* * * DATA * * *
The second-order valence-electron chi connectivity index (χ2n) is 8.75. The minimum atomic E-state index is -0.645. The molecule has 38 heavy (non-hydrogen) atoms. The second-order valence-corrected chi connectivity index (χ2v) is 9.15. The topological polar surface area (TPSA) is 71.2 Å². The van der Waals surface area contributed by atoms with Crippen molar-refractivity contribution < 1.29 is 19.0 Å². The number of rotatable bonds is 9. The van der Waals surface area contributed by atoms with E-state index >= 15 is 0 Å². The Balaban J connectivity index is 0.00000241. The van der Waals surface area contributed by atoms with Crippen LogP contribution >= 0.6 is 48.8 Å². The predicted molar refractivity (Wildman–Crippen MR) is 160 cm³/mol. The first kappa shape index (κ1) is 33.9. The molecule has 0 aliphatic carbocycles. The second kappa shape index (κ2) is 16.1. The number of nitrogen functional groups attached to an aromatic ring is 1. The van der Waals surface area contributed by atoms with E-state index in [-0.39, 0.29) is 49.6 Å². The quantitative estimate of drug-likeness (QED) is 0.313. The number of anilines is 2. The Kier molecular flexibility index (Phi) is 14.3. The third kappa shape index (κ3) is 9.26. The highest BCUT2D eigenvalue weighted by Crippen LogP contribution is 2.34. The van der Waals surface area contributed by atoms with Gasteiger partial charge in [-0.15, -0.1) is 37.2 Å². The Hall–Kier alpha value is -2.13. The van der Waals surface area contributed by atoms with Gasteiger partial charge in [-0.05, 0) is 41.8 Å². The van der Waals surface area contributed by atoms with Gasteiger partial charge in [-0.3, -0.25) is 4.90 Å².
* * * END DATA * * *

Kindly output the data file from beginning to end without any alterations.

The second-order valence-electron chi connectivity index (χ2n) is 8.75. The minimum atomic E-state index is -0.645. The molecule has 38 heavy (non-hydrogen) atoms. The second-order valence-corrected chi connectivity index (χ2v) is 9.15. The topological polar surface area (TPSA) is 71.2 Å². The van der Waals surface area contributed by atoms with Crippen molar-refractivity contribution < 1.29 is 19.0 Å². The number of rotatable bonds is 9. The van der Waals surface area contributed by atoms with E-state index >= 15 is 0 Å². The Balaban J connectivity index is 0.00000241. The van der Waals surface area contributed by atoms with Crippen LogP contribution >= 0.6 is 48.8 Å². The predicted molar refractivity (Wildman–Crippen MR) is 160 cm³/mol. The first kappa shape index (κ1) is 33.9. The molecule has 0 aliphatic carbocycles. The second kappa shape index (κ2) is 16.1. The number of nitrogen functional groups attached to an aromatic ring is 1. The van der Waals surface area contributed by atoms with E-state index in [-0.39, 0.29) is 49.6 Å². The quantitative estimate of drug-likeness (QED) is 0.313. The number of anilines is 2. The Kier molecular flexibility index (Phi) is 14.3. The third kappa shape index (κ3) is 9.26. The highest BCUT2D eigenvalue weighted by Crippen LogP contribution is 2.34. The van der Waals surface area contributed by atoms with Gasteiger partial charge in [-0.15, -0.1) is 37.2 Å². The Hall–Kier alpha value is -2.13. The van der Waals surface area contributed by atoms with Gasteiger partial charge in [-0.05, 0) is 41.8 Å². The van der Waals surface area contributed by atoms with Gasteiger partial charge in [-0.3, -0.25) is 4.90 Å².